Among questions from the audience, one participant asked, “Now being a Nobel Peace Laureate, are you still considering welcoming the United States’ Strategic Command Post for Africa (AFRICOM) to Liberia?”
Responding, President Sirleaf had a different perspective than is being perceived by others. ”I don’t see it as a force that would incite violence or militarism. I see it as a force that would train our own military personnel, giving them the capacity to do things,” she said. She cited a similar type of training going on in francophone African countries by the French. She said she still endorses US-AFRICOM because it has good effects of promoting infrastructure development for the country and training military personnel not only in Liberia but also the sub-region and beyond. “While there was protest about this before, I think, in light of drug trafficking, child trafficking, piracy in our area, the presence is much appreciated today.”
On the question of foreign governments’ contribution to Liberia’s reconstruction and development efforts, President Sirleaf re-emphasized that the U.S. is Liberia’s Number One partner. She named security, health, education, institution-building, infrastructure sectors as prime areas of United States assistance to Liberia. She, however, named other partners, including the People’s Republic of China, Germany, Norway, other traditional partners and multilateral institutions that are also assisting Liberia in its reconstruction efforts.
Asked about the kind of leadership that is needed, and effective, to change the future in Liberia and the continent, President Sirleaf responded: “We hope that we can inculcate the value of ownership participation. Too often because we get support, we tend to get complacent and let our partners determine our destiny and dictate our priorities. That has to change,” she said, emphasizing that Liberians have to take responsibility for their country’s development.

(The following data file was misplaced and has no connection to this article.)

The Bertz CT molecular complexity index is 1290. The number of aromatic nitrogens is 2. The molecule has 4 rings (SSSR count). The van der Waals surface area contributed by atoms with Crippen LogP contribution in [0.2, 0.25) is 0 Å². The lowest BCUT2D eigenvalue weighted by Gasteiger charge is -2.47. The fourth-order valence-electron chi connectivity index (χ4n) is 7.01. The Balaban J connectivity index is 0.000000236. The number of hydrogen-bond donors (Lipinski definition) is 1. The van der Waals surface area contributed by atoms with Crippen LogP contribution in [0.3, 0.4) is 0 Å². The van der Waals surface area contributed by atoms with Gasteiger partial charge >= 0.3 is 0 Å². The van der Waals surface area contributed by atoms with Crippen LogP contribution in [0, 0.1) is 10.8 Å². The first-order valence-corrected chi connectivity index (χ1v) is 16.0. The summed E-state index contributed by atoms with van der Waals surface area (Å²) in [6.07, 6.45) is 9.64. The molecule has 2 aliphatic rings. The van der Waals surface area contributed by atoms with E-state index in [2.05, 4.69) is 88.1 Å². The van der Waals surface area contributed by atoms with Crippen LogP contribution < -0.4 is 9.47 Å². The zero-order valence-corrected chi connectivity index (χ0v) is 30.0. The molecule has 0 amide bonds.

Liberians have to determine that the nation’s resources will be used for the country’s development, President Sirleaf said, adding, “If we can send that kind of message to our younger generation, who will be assuming leadership over the next few years, then I think the sustainability of our effort will be secured.” She added, “Today, globalization is real and we’re not to reverse it.”
Concluding, President Sirleaf said: “The interconnectivity of the world, the communication revolution, and the demonstration effect that results from that are all the realities that we’ll have to face in this world. Until each one not only takes responsibility, but recognizes that that interrelationship and that interconnectivity will not go away, then when you begin to look at the dynamics of your own situation and how it relates to the rest of the world and how you fit yourself into that moving spectrum, that’s the challenge we have to inspire and pass on to the generations that follow.”